Somali-born humanitarian shed light on plight of African immigrants

Sadia Gassim of KitchenerBorn: Aug. 6, 1955 in Mogadishu, SomaliaDied: July 28, 2015 of pancreatic cancer

As an immigrant from the war-torn Somalia of 1993, Sadia Gassim not only embraced Waterloo Region as her new community but she prompted conversations about racism and created new ways to celebrate African culture. Sadia died of cancer on July 28 just a week before her 60th birthday, but her legacy has been firmly set on both sides of the globe.

“I am truly sorry to hear of her passing and that we in Waterloo Region will no longer have her as an advocate of the Black/African community,” said Marcia Smellie, president of the Congress of Black Women of Canada, Waterloo Region Chapter. “She was such a strong believer in women coming together and organizing for themselves and for the needs of their community.”

The list of Sadia’s accomplishments was long. Former president of the African Women’s Alliance, she was also part of Worldwide Opportunities for Women, or WOW. In 2008 she received the Marie Seiler-Linden Inspiring Women award at the Inspiring Women: The Experience conference.

After that honour Sadia told The Record “I feel very proud, people like me can have a voice. If I inspire one person, I am grateful.”

Along with University of Waterloo sociology associate professor, Alicja Muszynski, Sadia created Celebrating Diversity in Waterloo Region, a program designed to empower African refugees and immigrants. She was also a key organizer of the annual Afro Fest in Waterloo Park.

In Africa, Sadia had launched a project to build a school in Kenya, which has been on hold since her death. Her determination to help others also led the former scientist to switch her focus to the PhD program in social work at Wilfrid Laurier University.

Sadia’s is a remarkable story, one that begins with her father, a man who had risen from poverty to become a beloved medical doctor.

Her brother Abdul Qassim tells of how their father had run away from his own father at age 10 after his parents split up and his mother had to leave without her son.

“He walked for close to 200 miles in search of his mother,” said Abdul. “He found her, then she died.”

To support himself, their father became a child labourer and by chance, after contracting malaria, ended up in a Mogadishu hospital, his first glimpse into the world of medicine. It would be through the kindness of people he met along the way that he eventually completed medical school.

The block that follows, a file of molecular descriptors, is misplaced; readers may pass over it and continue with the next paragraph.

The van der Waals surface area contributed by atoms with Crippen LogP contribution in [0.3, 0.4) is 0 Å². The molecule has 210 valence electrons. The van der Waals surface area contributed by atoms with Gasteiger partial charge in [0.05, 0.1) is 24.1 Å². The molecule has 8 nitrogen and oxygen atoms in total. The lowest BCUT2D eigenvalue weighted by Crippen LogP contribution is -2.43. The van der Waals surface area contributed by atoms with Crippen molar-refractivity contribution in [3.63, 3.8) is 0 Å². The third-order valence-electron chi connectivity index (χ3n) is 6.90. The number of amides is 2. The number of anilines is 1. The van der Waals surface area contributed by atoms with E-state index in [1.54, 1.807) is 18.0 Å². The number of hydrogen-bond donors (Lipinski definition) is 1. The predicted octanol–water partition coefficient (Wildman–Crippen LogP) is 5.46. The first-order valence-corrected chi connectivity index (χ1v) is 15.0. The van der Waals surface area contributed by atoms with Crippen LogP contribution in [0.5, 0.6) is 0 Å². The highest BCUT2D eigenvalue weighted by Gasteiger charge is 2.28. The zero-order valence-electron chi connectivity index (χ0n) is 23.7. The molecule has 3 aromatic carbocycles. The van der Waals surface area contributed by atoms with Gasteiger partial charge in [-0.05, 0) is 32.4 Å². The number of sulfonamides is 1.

“Our father was respected in the community, everyone loved him,” said Abdul.

Their father also learned from his tragic early years and focused on providing opportunities for all his 15 children, particularly the girls.

“Our father believed in education, he believed in girls’ education,” Abdul said. “Most of my sisters are educated.”

Sadia was very clever in school, excelling in every subject and she always helped her younger siblings, wanting them to succeed as well. The brilliant Sadia was the one everyone went to for information, a walking encyclopedia well versed in world events.

“We didn’t have TV, so you had to go to several sources for information,” said Abdul. “Sadia knew how to get that information.”

Sadia was also wise and always seemed to know what to do.

“Whenever I had a problem I’d call her,” said Abdul. “She was a good resource and you could trust her with information.”

Sadia graduated from a Somali university with a degree in geology followed by postgraduate studies in hydrogeology in the Netherlands. Finally, she returned to Somalia and worked in the department of mineral and natural resources.

The government was impressed with her abilities and sent her on a fully paid scholarship to the U.S. to continue her studies. Her plans included completing a PhD but when civil war erupted in her East African home, Sadia’s funding dried up. She could not return to Somalia and instead she came to Canada as a refugee.

Though she never had children, Sadia did marry an Ethiopian father of four in 1993, accepting and loving his sons as her own. She maintained a close relationship with them even after she and her husband divorced.

Her brother said Sadia was a strong woman, certain in her beliefs but she was also a consensus builder. “Not dictating,” he said. “She believed we should walk together.”

Habiba Qassim, one of Sadia’s sisters, said “she was very social and she liked kids and they liked her. She would tutor at the schools for free. She was always very nice.”

In a tribute, long time friend Yvonne Tagoe wrote the Sadia was compassionate and generous with a “tireless commitment to shed light on the struggles of African immigrants.”

Guelph Mercury

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